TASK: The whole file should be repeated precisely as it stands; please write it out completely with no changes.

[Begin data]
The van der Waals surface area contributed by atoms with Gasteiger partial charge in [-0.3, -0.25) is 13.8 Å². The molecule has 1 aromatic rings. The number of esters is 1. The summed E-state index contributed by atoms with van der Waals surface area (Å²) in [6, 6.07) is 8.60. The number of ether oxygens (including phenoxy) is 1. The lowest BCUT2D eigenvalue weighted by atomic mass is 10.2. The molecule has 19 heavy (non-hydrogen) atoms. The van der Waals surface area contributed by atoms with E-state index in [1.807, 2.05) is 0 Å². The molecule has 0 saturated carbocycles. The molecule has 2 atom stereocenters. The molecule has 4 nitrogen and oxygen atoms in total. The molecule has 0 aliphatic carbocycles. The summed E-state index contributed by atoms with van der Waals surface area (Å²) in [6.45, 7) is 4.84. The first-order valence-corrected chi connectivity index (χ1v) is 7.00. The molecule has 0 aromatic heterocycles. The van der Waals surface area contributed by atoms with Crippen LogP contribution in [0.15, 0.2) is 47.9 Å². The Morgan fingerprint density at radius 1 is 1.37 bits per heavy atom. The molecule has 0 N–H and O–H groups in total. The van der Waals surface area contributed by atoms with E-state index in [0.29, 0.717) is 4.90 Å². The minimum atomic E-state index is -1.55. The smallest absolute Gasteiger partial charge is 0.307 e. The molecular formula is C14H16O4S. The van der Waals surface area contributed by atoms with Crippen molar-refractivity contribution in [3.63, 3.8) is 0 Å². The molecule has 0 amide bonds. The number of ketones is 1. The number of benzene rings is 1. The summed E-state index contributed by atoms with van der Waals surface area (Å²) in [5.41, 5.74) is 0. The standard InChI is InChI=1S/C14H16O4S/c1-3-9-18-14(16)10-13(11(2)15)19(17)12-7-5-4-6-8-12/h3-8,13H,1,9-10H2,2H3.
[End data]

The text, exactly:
The van der Waals surface area contributed by atoms with Gasteiger partial charge in [-0.3, -0.25) is 13.8 Å². The molecule has 1 aromatic rings. The number of esters is 1. The summed E-state index contributed by atoms with van der Waals surface area (Å²) in [6, 6.07) is 8.60. The number of ether oxygens (including phenoxy) is 1. The lowest BCUT2D eigenvalue weighted by atomic mass is 10.2. The molecule has 19 heavy (non-hydrogen) atoms. The van der Waals surface area contributed by atoms with E-state index in [1.807, 2.05) is 0 Å². The molecule has 0 saturated carbocycles. The molecule has 2 atom stereocenters. The molecule has 4 nitrogen and oxygen atoms in total. The molecule has 0 aliphatic carbocycles. The summed E-state index contributed by atoms with van der Waals surface area (Å²) in [6.45, 7) is 4.84. The first-order valence-corrected chi connectivity index (χ1v) is 7.00. The molecule has 0 aromatic heterocycles. The van der Waals surface area contributed by atoms with Crippen LogP contribution in [0.15, 0.2) is 47.9 Å². The Morgan fingerprint density at radius 1 is 1.37 bits per heavy atom. The molecule has 0 N–H and O–H groups in total. The van der Waals surface area contributed by atoms with E-state index in [0.29, 0.717) is 4.90 Å². The minimum atomic E-state index is -1.55. The smallest absolute Gasteiger partial charge is 0.307 e. The molecular formula is C14H16O4S. The van der Waals surface area contributed by atoms with Crippen molar-refractivity contribution in [3.63, 3.8) is 0 Å². The molecule has 0 amide bonds. The number of ketones is 1. The number of benzene rings is 1. The summed E-state index contributed by atoms with van der Waals surface area (Å²) in [5.41, 5.74) is 0. The standard InChI is InChI=1S/C14H16O4S/c1-3-9-18-14(16)10-13(11(2)15)19(17)12-7-5-4-6-8-12/h3-8,13H,1,9-10H2,2H3.